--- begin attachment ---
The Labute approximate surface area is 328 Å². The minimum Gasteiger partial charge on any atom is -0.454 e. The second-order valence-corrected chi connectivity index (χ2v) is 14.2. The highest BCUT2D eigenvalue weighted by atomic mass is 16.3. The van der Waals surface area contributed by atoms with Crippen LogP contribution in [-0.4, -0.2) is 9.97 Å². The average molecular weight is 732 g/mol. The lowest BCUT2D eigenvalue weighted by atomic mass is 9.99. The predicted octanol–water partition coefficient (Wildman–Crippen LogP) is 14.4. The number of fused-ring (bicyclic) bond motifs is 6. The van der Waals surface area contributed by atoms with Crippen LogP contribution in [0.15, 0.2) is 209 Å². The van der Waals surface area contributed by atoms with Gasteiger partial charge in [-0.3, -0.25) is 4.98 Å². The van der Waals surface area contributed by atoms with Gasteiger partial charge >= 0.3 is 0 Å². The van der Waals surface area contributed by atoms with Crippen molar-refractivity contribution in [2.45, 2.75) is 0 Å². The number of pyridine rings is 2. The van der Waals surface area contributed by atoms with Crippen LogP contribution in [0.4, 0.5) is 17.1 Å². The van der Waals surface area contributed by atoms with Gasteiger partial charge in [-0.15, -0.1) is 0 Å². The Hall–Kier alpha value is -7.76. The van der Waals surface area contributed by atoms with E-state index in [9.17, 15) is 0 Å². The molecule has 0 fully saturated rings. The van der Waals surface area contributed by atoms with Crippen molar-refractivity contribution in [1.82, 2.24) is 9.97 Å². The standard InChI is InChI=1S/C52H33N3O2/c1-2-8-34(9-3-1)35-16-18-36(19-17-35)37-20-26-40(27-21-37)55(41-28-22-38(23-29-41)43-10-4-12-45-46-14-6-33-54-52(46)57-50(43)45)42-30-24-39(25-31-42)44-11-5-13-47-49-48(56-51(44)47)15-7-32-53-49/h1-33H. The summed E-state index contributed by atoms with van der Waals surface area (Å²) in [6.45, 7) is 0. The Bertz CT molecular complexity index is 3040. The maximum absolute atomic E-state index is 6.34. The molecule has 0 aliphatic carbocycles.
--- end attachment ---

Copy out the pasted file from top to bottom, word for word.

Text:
The Labute approximate surface area is 328 Å². The minimum Gasteiger partial charge on any atom is -0.454 e. The second-order valence-corrected chi connectivity index (χ2v) is 14.2. The highest BCUT2D eigenvalue weighted by atomic mass is 16.3. The van der Waals surface area contributed by atoms with Crippen LogP contribution in [-0.4, -0.2) is 9.97 Å². The average molecular weight is 732 g/mol. The lowest BCUT2D eigenvalue weighted by atomic mass is 9.99. The predicted octanol–water partition coefficient (Wildman–Crippen LogP) is 14.4. The number of fused-ring (bicyclic) bond motifs is 6. The van der Waals surface area contributed by atoms with Crippen LogP contribution in [0.15, 0.2) is 209 Å². The van der Waals surface area contributed by atoms with Gasteiger partial charge in [-0.3, -0.25) is 4.98 Å². The van der Waals surface area contributed by atoms with Gasteiger partial charge >= 0.3 is 0 Å². The van der Waals surface area contributed by atoms with Crippen molar-refractivity contribution in [2.45, 2.75) is 0 Å². The number of pyridine rings is 2. The van der Waals surface area contributed by atoms with Crippen LogP contribution in [0.4, 0.5) is 17.1 Å². The van der Waals surface area contributed by atoms with Gasteiger partial charge in [-0.15, -0.1) is 0 Å². The Hall–Kier alpha value is -7.76. The van der Waals surface area contributed by atoms with E-state index in [9.17, 15) is 0 Å². The molecule has 0 fully saturated rings. The van der Waals surface area contributed by atoms with Crippen molar-refractivity contribution in [1.82, 2.24) is 9.97 Å². The standard InChI is InChI=1S/C52H33N3O2/c1-2-8-34(9-3-1)35-16-18-36(19-17-35)37-20-26-40(27-21-37)55(41-28-22-38(23-29-41)43-10-4-12-45-46-14-6-33-54-52(46)57-50(43)45)42-30-24-39(25-31-42)44-11-5-13-47-49-48(56-51(44)47)15-7-32-53-49/h1-33H. The summed E-state index contributed by atoms with van der Waals surface area (Å²) in [6.45, 7) is 0. The Bertz CT molecular complexity index is 3040. The maximum absolute atomic E-state index is 6.34. The molecule has 0 aliphatic carbocycles.